Nations and the various economic or political bodies which represent their interests regulate international trade through a number of instruments such as the negotiation of trade agreements, the implementation of trade tariffs and quotas and the use of economic and trade sanctions. Both tariffs and sanctions, two of these instruments, have been designed and applied to create barriers to trade, but how different are they to one another?
Tariffs are often seen as a form of protectionism through taxation on imports. They are mainly a customs tool used by countries to protect certain types of products / materials or whole sectors from competition by upping the cost of similar imports from other countries and to rectify a perceived trade imbalance. This often applies to areas deemed to be of significant strategic, economic or political importance to a country, such as steel, textiles, etc. Tariffs also generate revenues which can be quite significant.
Sanctions, on the other hand, are punitive rather than protective. They are usually motivated by events of a political nature: human rights violations, wars, coups, terrorism, unilateral withdrawals from agreements. They can target countries, governments, organizations, companies as well as specific individuals. They may be the result of executive orders from leaders of nations or the result of a vote of bodies like the UN Security Council.
Sanctions are meant to create some form of temporary economic hardship in order to bring about a change in policy and/or behavior in a somewhat coercive manner. Although similar to boycotts, initiatives driven by consumers to influence corporate decisions, policies and behaviors recently illustrated by the mixed consumer response to Ben & Jerry’s controversial decision to stop selling their ice-cream in occupied Palestinian territories, sanctions are imposed by governing bodies in a unilateral fashion.
Under the Trump administration, U.S. tariffs were often used as a coercive tool, creating a blurred line between tariffs and sanctions. Sanctions can however take the shape of tariffs but often involve a whole arsenal of other measures, ranging from travel bans for certain individuals or certain destinations, the prohibition on financial services to sanctioned targets, including investments, payments, the freezing of assets as well as targeted or total embargoes, prohibiting any transactions. Current national sanctions by the United States include: Iran, Syria, Sudan and North Korea.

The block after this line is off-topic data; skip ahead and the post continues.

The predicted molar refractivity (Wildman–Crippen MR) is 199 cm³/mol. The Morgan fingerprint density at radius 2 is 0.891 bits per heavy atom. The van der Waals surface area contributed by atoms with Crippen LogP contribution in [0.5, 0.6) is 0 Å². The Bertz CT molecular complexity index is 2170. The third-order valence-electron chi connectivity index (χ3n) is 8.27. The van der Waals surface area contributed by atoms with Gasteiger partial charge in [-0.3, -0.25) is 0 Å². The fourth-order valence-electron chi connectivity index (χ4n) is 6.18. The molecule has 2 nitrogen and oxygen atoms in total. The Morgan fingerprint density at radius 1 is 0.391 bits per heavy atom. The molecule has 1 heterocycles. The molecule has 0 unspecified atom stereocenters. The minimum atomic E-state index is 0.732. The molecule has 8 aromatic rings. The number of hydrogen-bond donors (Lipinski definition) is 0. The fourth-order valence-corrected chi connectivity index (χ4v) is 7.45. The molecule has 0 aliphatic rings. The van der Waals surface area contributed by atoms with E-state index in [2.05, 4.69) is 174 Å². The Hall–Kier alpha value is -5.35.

In recent months, we have seen the application of sanctions in each of these scenarios, with each “tier of severity” including the one(s) before it:
Individuals: In late June, the EU agreed to impose additional sanctions on Belarus, adding more individuals to the asset freeze and travel ban issued against main members of the regime and adopting wide-ranging economic and financial restrictions aimed at some of the country’s leading export sectors. In early August, the U.S. Treasury added 23 individuals and 21 organizations to the list of Belarus persons and entities with blocked assets and interests, prohibiting any transactions with them.
Companies: Huawei, Chinese telecoms and tech giant, was sanctioned by the U.S. in 2019 after it was determined that the company was surreptiously building “backdoors” into its equipment that could be exploited by the Chinese Communist Party for espionage purposes. In 2019, Huawei was put on a U.S. blacklist called the Entity List. Huawei has claimed recently that U.S. sanctions cost $30 billion loss in its handset revenues alone and, dubiously, that these sanctions are also responsible and have directly resulted in the worldwide semiconductor chip shortage.